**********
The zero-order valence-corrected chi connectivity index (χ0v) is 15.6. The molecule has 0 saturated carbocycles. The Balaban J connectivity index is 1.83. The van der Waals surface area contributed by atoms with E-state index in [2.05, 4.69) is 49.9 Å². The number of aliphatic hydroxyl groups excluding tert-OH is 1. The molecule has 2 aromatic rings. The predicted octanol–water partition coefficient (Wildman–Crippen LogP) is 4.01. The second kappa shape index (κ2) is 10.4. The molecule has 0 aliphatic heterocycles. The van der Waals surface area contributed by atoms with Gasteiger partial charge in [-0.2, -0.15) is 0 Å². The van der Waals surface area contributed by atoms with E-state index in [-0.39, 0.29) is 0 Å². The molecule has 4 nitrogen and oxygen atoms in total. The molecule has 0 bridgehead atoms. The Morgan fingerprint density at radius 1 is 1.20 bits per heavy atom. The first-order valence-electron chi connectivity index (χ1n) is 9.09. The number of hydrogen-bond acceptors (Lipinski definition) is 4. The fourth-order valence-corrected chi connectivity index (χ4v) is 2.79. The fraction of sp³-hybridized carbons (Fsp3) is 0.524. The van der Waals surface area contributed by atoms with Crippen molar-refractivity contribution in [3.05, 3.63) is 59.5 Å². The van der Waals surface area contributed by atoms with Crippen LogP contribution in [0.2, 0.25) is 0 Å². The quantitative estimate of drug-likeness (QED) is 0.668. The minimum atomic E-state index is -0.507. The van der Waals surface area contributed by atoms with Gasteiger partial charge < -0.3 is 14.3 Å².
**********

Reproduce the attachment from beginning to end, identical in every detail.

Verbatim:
The zero-order valence-corrected chi connectivity index (χ0v) is 15.6. The molecule has 0 saturated carbocycles. The Balaban J connectivity index is 1.83. The van der Waals surface area contributed by atoms with E-state index in [2.05, 4.69) is 49.9 Å². The number of aliphatic hydroxyl groups excluding tert-OH is 1. The molecule has 2 aromatic rings. The predicted octanol–water partition coefficient (Wildman–Crippen LogP) is 4.01. The second kappa shape index (κ2) is 10.4. The molecule has 0 aliphatic heterocycles. The van der Waals surface area contributed by atoms with Gasteiger partial charge in [-0.2, -0.15) is 0 Å². The van der Waals surface area contributed by atoms with E-state index in [-0.39, 0.29) is 0 Å². The molecule has 4 nitrogen and oxygen atoms in total. The molecule has 0 bridgehead atoms. The Morgan fingerprint density at radius 1 is 1.20 bits per heavy atom. The first-order valence-electron chi connectivity index (χ1n) is 9.09. The number of hydrogen-bond acceptors (Lipinski definition) is 4. The fourth-order valence-corrected chi connectivity index (χ4v) is 2.79. The fraction of sp³-hybridized carbons (Fsp3) is 0.524. The van der Waals surface area contributed by atoms with Crippen molar-refractivity contribution in [3.05, 3.63) is 59.5 Å². The van der Waals surface area contributed by atoms with Crippen LogP contribution in [0.2, 0.25) is 0 Å². The quantitative estimate of drug-likeness (QED) is 0.668. The minimum atomic E-state index is -0.507. The van der Waals surface area contributed by atoms with Gasteiger partial charge < -0.3 is 14.3 Å².